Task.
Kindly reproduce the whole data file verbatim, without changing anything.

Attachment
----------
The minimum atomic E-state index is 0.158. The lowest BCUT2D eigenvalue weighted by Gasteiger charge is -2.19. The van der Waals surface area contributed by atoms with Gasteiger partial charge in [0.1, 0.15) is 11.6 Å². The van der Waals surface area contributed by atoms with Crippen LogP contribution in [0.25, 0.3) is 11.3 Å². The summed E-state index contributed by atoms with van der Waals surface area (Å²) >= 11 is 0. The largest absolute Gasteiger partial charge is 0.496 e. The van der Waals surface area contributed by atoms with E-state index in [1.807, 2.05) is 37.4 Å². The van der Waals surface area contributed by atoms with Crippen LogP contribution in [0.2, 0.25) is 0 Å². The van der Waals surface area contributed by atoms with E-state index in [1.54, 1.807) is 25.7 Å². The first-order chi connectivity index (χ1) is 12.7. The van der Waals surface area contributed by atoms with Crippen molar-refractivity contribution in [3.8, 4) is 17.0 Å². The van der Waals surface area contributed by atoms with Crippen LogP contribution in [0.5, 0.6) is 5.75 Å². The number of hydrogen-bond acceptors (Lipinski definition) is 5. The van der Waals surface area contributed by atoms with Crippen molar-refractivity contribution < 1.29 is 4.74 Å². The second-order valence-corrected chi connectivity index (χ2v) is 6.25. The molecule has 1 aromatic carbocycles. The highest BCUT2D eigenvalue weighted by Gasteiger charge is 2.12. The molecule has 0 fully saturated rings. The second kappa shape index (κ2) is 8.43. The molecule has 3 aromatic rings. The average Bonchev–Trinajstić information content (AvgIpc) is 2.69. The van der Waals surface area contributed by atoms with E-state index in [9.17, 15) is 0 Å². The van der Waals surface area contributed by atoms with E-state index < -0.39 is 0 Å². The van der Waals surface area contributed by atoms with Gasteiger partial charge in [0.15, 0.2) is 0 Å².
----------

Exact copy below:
The minimum atomic E-state index is 0.158. The lowest BCUT2D eigenvalue weighted by Gasteiger charge is -2.19. The van der Waals surface area contributed by atoms with Gasteiger partial charge in [0.1, 0.15) is 11.6 Å². The van der Waals surface area contributed by atoms with Crippen LogP contribution in [0.25, 0.3) is 11.3 Å². The summed E-state index contributed by atoms with van der Waals surface area (Å²) >= 11 is 0. The largest absolute Gasteiger partial charge is 0.496 e. The van der Waals surface area contributed by atoms with E-state index in [1.807, 2.05) is 37.4 Å². The van der Waals surface area contributed by atoms with Crippen LogP contribution in [0.2, 0.25) is 0 Å². The van der Waals surface area contributed by atoms with E-state index in [1.54, 1.807) is 25.7 Å². The first-order chi connectivity index (χ1) is 12.7. The van der Waals surface area contributed by atoms with Crippen molar-refractivity contribution in [3.8, 4) is 17.0 Å². The van der Waals surface area contributed by atoms with Crippen LogP contribution in [0.5, 0.6) is 5.75 Å². The number of hydrogen-bond acceptors (Lipinski definition) is 5. The van der Waals surface area contributed by atoms with Crippen molar-refractivity contribution < 1.29 is 4.74 Å². The second-order valence-corrected chi connectivity index (χ2v) is 6.25. The molecule has 1 aromatic carbocycles. The highest BCUT2D eigenvalue weighted by Gasteiger charge is 2.12. The molecule has 0 fully saturated rings. The second kappa shape index (κ2) is 8.43. The molecule has 3 aromatic rings. The average Bonchev–Trinajstić information content (AvgIpc) is 2.69. The van der Waals surface area contributed by atoms with E-state index in [9.17, 15) is 0 Å². The van der Waals surface area contributed by atoms with E-state index < -0.39 is 0 Å². The van der Waals surface area contributed by atoms with Gasteiger partial charge in [0.15, 0.2) is 0 Å².